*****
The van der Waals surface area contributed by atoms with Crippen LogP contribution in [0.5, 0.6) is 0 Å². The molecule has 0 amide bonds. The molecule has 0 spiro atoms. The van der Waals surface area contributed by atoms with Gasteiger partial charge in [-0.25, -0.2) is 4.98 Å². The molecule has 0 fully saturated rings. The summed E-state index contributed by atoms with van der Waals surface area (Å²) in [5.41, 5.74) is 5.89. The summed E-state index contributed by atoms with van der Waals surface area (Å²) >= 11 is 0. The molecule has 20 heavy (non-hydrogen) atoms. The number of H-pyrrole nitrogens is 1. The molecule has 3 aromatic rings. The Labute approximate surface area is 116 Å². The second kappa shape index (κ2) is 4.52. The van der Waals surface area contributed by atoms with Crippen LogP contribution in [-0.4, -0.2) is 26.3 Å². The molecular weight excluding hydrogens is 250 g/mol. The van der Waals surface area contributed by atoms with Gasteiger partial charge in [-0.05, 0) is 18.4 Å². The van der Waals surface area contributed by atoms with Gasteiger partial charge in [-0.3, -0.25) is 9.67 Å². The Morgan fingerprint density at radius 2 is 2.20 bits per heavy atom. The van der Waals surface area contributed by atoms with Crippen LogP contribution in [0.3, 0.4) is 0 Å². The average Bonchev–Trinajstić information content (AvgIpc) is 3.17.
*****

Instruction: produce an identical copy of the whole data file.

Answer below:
The van der Waals surface area contributed by atoms with Crippen LogP contribution in [0.5, 0.6) is 0 Å². The molecule has 0 amide bonds. The molecule has 0 spiro atoms. The van der Waals surface area contributed by atoms with Gasteiger partial charge in [-0.25, -0.2) is 4.98 Å². The molecule has 0 fully saturated rings. The summed E-state index contributed by atoms with van der Waals surface area (Å²) in [5.41, 5.74) is 5.89. The summed E-state index contributed by atoms with van der Waals surface area (Å²) >= 11 is 0. The molecule has 20 heavy (non-hydrogen) atoms. The number of H-pyrrole nitrogens is 1. The molecule has 3 aromatic rings. The Labute approximate surface area is 116 Å². The second kappa shape index (κ2) is 4.52. The van der Waals surface area contributed by atoms with Crippen LogP contribution in [-0.4, -0.2) is 26.3 Å². The molecular weight excluding hydrogens is 250 g/mol. The van der Waals surface area contributed by atoms with Gasteiger partial charge in [-0.05, 0) is 18.4 Å². The van der Waals surface area contributed by atoms with Gasteiger partial charge in [-0.3, -0.25) is 9.67 Å². The Morgan fingerprint density at radius 2 is 2.20 bits per heavy atom. The van der Waals surface area contributed by atoms with Crippen LogP contribution in [0.3, 0.4) is 0 Å². The average Bonchev–Trinajstić information content (AvgIpc) is 3.17.